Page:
Ventral horn Mostly motor neurons innervating skeletal muscles
Intermediate column / lateral horn Innervates internal and pelvic organs

For even better detail neuroscientists subdivide the spinal gray matter into nuclei or Rexed laminae. The latter was proposed by Bror Rexed in 1950s as an alternative to nuclei.

Neuroarchitecture of the spinal cord gray matter.

Let’s review nuclei first.

Nucleus Description
Marginal Zone (MZ) Neurons located here relay information related to pain and temperature
Substantia Gelatinosa (SG) Relays pain, temperature and light touch; important role in pain modification (contains neurons capable of releasing opioids-like substance)
Nucleus Proprius (NP) Involved in sensing light touch, pain and temperature both for a specific body surface area and visceral organs
Dorsal Nucleus of Clarke (NC) Relays unconscious proprioceptory information to the brain (part of the dorsal spinocerebellar tract)
Intermediolateral nucleus (IML) Sends sensory information from viscera to the brain and motor commands to the visceral organs
Motor neurons (MN) These motor neurons innervate skeletal muscles and internal organs

Notice how Nucleus Proprius delivers both visceral and somatic pain sensations to the brain. This convergence of somatic and visceral neurons may cause the phenomenon of “referred pain” to a particular body surface. It makes it difficult to recognise the actual source of pain. For example, pain arising in the heart muscle due to lack of oxygen can be sensed as pain in the chest wall, or upper back, left arm and hand pain.

Here’s a list of Rexed laminae.

Nucleus Description
Lamina I Pain and temperature (corresponds to MZ)
Lamina II Pain, temperature and light touch; pain modulation (corresponds to SG)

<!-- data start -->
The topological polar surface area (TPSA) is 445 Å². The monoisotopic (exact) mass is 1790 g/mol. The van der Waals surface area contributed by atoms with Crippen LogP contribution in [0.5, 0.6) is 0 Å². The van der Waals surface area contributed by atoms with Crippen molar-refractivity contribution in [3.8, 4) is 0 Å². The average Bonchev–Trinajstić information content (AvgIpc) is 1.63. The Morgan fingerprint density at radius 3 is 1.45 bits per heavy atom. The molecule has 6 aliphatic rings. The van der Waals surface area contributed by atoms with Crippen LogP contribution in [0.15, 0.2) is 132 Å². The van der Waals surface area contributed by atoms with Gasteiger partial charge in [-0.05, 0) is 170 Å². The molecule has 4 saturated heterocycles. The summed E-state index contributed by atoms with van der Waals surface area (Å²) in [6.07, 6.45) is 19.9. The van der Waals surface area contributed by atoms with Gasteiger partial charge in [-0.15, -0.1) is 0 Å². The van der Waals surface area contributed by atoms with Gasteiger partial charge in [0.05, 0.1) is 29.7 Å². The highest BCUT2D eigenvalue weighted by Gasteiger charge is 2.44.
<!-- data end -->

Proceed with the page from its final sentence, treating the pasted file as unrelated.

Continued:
Lamina III, IV Somatic and visceral proprioception, light touch, pain and temperature (correspond to NP)
Lamina V Somatic and visceral pain, proprioception
Lamina VI Proprioception; also forms spinal reflexes, e.g. “fast pain” moves to lamina VI causing withdrawal
Lamina VII Sympathetic innervation of the body (includes NC and IML)
Lamina VIII Motor interneurons
Lamina IX Motor neurons innervating skeletal muscles
Lamina X Gray matter surrounding the central canal (gray commissure)

Somatotopic Cytoarchitecture

Other than being divided into functional segments, the spinal cord white and gray matter often exhibit somatotopic arangement. Let’s consider the spinal tracts coursing through the white matter of the spinal cord.

The ascending posterior column-medial lemniscus pathway consists of the gracile fasciculus (medial) and the cuneate fasciculus (lateral). The more medial ascending axons deliver the sensory information from the sacral region of the spinal cord while the more lateral axons deliver stimuli from the neck and upper limbs. The spinothalamic tract carries pain, temperature and crude touch sensations from the sacral region of the spinal cord in the lateral part of the tract. The descending lateral corticospinal tract deliver motor commands to the neck and upper limbs in the medial part and lower limbs in the lateral part.

Somatotopic arrangement of ascending (blue) and descending (red) spinal tracts.

Lower motor neurons originating in the ventral horn of the gray matter are somatotopic as well.

Somatotopic arrangement of motor neurons in ventral gray horn.

Ascending Spinal Tracts

Ascending or sensory spinal tracts send sensations of pain, temperature, touch, pressure, vibration or proprioception to the forebrain (for sensations that we consciously perceive) or the brain stem and cerebellum (unconscious sensations).

  • Posterior column-medial lemniscus pathway
  • Spinothalamic pathways (including spinotectal and spinoreticular pathways)

Dorsal Column Tract

Dorsal or posterior column-medial lemniscus pathway sends conscious perception of fine touch, pressure, vibration and proprioception to the brain. Typical receptors in this pathway would be:

  • Meisner’s corpuscles (located just below epidermis; sensitive to vibration)
  • Pacinian corpuscles (receptors in subcutaneous tissue; extremely sensitive to vibration)
  • Ruffini endings (in dermis; respond to sustained pressure, stretching)
  • Merkel endings (found in basal epidermis; respond to pressure, static touch)
  • Peritrichial endings (axon wrapped around hair follicles)
  • Muscle spindles